No formal offers have been made by Nato states in response to requests by commanders in Afghanistan for 2,500 extra troops, Nato says. Members are meeting in Belgium amid pressure from the International Security Assistance Force, which is fighting in southern Afghanistan.

    US Secretary of State Condoleezza Rice earlier warned that Afghanistan was at risk of becoming a "failed state".

    Differing rules of engagement between Nato states are creating difficulties.

    "No formal offers were made at the table," spokesman James Appathurai told a news briefing.

    However, he said there were "positive indications" that some allies might consider providing additional forces, Reuters news agency reported.

    There are at least 18,500 foreign, mainly Nato soldiers in Afghanistan in addition to about the same number of US troops deployed.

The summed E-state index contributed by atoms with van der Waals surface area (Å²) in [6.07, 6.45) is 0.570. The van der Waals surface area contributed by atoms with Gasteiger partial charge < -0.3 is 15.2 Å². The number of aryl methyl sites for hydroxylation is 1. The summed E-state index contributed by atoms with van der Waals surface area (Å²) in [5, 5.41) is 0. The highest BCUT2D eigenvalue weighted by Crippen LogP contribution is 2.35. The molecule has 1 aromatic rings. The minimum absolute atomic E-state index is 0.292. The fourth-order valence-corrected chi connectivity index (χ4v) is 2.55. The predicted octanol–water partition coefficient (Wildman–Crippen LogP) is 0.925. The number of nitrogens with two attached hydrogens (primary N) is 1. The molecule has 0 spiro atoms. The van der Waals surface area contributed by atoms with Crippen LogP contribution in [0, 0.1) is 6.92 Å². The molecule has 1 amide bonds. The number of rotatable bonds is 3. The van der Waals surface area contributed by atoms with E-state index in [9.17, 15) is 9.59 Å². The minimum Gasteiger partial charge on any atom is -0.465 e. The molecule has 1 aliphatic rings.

Half of them are in the south where Canadian and British forces are sharing the burden with US aircraft support and special forces on the ground.

    In the latest violence, Afghan police say they killed 16 Taleban fighters in a fierce gun battle overnight in Helmand province.

    Differing rules

    The Dutch, Australians and Estonians are also in southern Afghanistan but many other countries are reluctant to commit troops to what is currently the most dangerous part of the mission, the BBC's Alastair Leithead reports from Kabul.

    Total Isaf troops - 18,500
    Contributing nations - 37
    Isaf - International Security Assistance Force
    *A further 18,000 non-Isaf, US-led troops also in country

    UK Foreign Office Minister Kim Howells said he had spoken to the commander of Isaf in Afghanistan, Lt Gen David Richards, and it was clear they needed back-up.

    "We need Nato to be pulling its weight. They need to put more resources in there and we need help," he told a specially-convened session of the UK Foreign Affairs Select Committee.